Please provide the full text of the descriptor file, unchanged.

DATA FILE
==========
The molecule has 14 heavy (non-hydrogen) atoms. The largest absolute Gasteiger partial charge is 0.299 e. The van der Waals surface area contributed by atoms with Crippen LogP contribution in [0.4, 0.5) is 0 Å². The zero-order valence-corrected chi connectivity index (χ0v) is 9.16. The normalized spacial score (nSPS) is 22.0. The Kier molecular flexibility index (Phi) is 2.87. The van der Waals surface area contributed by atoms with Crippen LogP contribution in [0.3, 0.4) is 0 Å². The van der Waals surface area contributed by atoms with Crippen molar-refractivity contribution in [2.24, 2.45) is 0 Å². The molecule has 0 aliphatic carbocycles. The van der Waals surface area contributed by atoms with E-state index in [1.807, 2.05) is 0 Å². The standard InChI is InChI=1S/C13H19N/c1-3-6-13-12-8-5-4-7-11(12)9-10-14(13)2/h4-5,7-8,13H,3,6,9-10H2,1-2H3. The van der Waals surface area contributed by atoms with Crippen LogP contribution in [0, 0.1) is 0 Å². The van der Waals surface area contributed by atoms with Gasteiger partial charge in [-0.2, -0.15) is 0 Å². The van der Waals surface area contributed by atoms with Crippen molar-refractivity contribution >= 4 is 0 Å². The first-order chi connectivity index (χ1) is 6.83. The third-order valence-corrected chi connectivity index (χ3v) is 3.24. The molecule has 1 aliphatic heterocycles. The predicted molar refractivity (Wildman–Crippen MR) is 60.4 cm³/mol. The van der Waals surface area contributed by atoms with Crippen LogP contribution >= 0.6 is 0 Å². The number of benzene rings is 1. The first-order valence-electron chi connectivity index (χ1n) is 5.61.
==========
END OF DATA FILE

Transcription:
The molecule has 14 heavy (non-hydrogen) atoms. The largest absolute Gasteiger partial charge is 0.299 e. The van der Waals surface area contributed by atoms with Crippen LogP contribution in [0.4, 0.5) is 0 Å². The zero-order valence-corrected chi connectivity index (χ0v) is 9.16. The normalized spacial score (nSPS) is 22.0. The Kier molecular flexibility index (Phi) is 2.87. The van der Waals surface area contributed by atoms with Crippen LogP contribution in [0.3, 0.4) is 0 Å². The van der Waals surface area contributed by atoms with Crippen molar-refractivity contribution in [2.24, 2.45) is 0 Å². The molecule has 0 aliphatic carbocycles. The van der Waals surface area contributed by atoms with E-state index in [1.807, 2.05) is 0 Å². The standard InChI is InChI=1S/C13H19N/c1-3-6-13-12-8-5-4-7-11(12)9-10-14(13)2/h4-5,7-8,13H,3,6,9-10H2,1-2H3. The van der Waals surface area contributed by atoms with Crippen LogP contribution in [0, 0.1) is 0 Å². The van der Waals surface area contributed by atoms with Gasteiger partial charge in [-0.2, -0.15) is 0 Å². The van der Waals surface area contributed by atoms with Crippen molar-refractivity contribution >= 4 is 0 Å². The first-order chi connectivity index (χ1) is 6.83. The third-order valence-corrected chi connectivity index (χ3v) is 3.24. The molecule has 1 aliphatic heterocycles. The predicted molar refractivity (Wildman–Crippen MR) is 60.4 cm³/mol. The van der Waals surface area contributed by atoms with Crippen LogP contribution >= 0.6 is 0 Å². The number of benzene rings is 1. The first-order valence-electron chi connectivity index (χ1n) is 5.61.